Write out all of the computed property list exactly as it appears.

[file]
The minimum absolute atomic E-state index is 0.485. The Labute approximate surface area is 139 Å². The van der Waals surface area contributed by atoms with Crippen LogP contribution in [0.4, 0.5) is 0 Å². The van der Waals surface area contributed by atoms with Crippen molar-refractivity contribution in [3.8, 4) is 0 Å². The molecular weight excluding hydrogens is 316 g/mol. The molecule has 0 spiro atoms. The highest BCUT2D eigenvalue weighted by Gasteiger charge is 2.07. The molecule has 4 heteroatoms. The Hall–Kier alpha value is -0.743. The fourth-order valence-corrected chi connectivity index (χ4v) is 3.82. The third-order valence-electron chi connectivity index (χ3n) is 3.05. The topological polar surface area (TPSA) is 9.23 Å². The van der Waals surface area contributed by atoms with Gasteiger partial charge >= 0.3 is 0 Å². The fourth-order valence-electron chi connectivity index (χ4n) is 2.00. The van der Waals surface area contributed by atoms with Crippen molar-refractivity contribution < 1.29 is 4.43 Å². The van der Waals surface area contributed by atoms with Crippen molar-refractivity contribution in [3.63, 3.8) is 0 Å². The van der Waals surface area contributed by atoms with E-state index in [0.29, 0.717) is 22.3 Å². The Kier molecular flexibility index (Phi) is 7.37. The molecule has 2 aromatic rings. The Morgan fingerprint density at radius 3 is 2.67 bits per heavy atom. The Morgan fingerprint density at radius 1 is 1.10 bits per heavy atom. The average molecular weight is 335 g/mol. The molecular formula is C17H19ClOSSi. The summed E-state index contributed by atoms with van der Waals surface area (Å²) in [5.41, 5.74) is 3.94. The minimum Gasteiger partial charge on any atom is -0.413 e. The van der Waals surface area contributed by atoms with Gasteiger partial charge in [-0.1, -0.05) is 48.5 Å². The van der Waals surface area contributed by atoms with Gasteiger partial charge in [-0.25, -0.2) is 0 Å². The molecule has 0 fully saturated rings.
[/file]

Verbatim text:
The minimum absolute atomic E-state index is 0.485. The Labute approximate surface area is 139 Å². The van der Waals surface area contributed by atoms with Crippen LogP contribution in [0.4, 0.5) is 0 Å². The van der Waals surface area contributed by atoms with Crippen molar-refractivity contribution in [3.8, 4) is 0 Å². The molecular weight excluding hydrogens is 316 g/mol. The molecule has 0 spiro atoms. The highest BCUT2D eigenvalue weighted by Gasteiger charge is 2.07. The molecule has 4 heteroatoms. The Hall–Kier alpha value is -0.743. The fourth-order valence-corrected chi connectivity index (χ4v) is 3.82. The third-order valence-electron chi connectivity index (χ3n) is 3.05. The topological polar surface area (TPSA) is 9.23 Å². The van der Waals surface area contributed by atoms with Gasteiger partial charge >= 0.3 is 0 Å². The fourth-order valence-electron chi connectivity index (χ4n) is 2.00. The van der Waals surface area contributed by atoms with Crippen molar-refractivity contribution < 1.29 is 4.43 Å². The van der Waals surface area contributed by atoms with Crippen molar-refractivity contribution in [3.63, 3.8) is 0 Å². The van der Waals surface area contributed by atoms with E-state index in [0.29, 0.717) is 22.3 Å². The Kier molecular flexibility index (Phi) is 7.37. The molecule has 2 aromatic rings. The Morgan fingerprint density at radius 3 is 2.67 bits per heavy atom. The Morgan fingerprint density at radius 1 is 1.10 bits per heavy atom. The average molecular weight is 335 g/mol. The molecular formula is C17H19ClOSSi. The summed E-state index contributed by atoms with van der Waals surface area (Å²) in [5.41, 5.74) is 3.94. The minimum Gasteiger partial charge on any atom is -0.413 e. The van der Waals surface area contributed by atoms with Gasteiger partial charge in [-0.1, -0.05) is 48.5 Å². The van der Waals surface area contributed by atoms with Gasteiger partial charge in [-0.25, -0.2) is 0 Å². The molecule has 0 fully saturated rings.